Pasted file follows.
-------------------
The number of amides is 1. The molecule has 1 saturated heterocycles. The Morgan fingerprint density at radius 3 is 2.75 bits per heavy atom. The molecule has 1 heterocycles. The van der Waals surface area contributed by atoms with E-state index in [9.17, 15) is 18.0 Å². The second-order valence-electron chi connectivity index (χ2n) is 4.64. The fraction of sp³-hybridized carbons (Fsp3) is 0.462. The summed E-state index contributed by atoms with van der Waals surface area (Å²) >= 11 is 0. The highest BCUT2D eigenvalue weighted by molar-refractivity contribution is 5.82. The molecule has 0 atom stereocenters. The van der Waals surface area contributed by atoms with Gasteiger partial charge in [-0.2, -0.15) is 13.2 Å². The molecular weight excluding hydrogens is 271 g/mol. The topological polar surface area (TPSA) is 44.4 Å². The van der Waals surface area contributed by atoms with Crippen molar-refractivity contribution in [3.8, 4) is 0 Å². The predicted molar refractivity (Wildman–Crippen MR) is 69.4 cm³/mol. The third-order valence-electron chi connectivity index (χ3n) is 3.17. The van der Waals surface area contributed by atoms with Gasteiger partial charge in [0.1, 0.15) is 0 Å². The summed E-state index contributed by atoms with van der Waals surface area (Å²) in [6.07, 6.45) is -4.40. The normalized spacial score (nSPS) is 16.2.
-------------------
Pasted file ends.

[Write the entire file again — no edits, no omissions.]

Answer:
The number of amides is 1. The molecule has 1 saturated heterocycles. The Morgan fingerprint density at radius 3 is 2.75 bits per heavy atom. The molecule has 1 heterocycles. The van der Waals surface area contributed by atoms with E-state index in [9.17, 15) is 18.0 Å². The second-order valence-electron chi connectivity index (χ2n) is 4.64. The fraction of sp³-hybridized carbons (Fsp3) is 0.462. The summed E-state index contributed by atoms with van der Waals surface area (Å²) >= 11 is 0. The highest BCUT2D eigenvalue weighted by molar-refractivity contribution is 5.82. The molecule has 0 atom stereocenters. The van der Waals surface area contributed by atoms with Gasteiger partial charge in [-0.2, -0.15) is 13.2 Å². The molecular weight excluding hydrogens is 271 g/mol. The topological polar surface area (TPSA) is 44.4 Å². The van der Waals surface area contributed by atoms with Crippen molar-refractivity contribution in [3.8, 4) is 0 Å². The predicted molar refractivity (Wildman–Crippen MR) is 69.4 cm³/mol. The third-order valence-electron chi connectivity index (χ3n) is 3.17. The van der Waals surface area contributed by atoms with Gasteiger partial charge in [0.1, 0.15) is 0 Å². The summed E-state index contributed by atoms with van der Waals surface area (Å²) in [6.07, 6.45) is -4.40. The normalized spacial score (nSPS) is 16.2.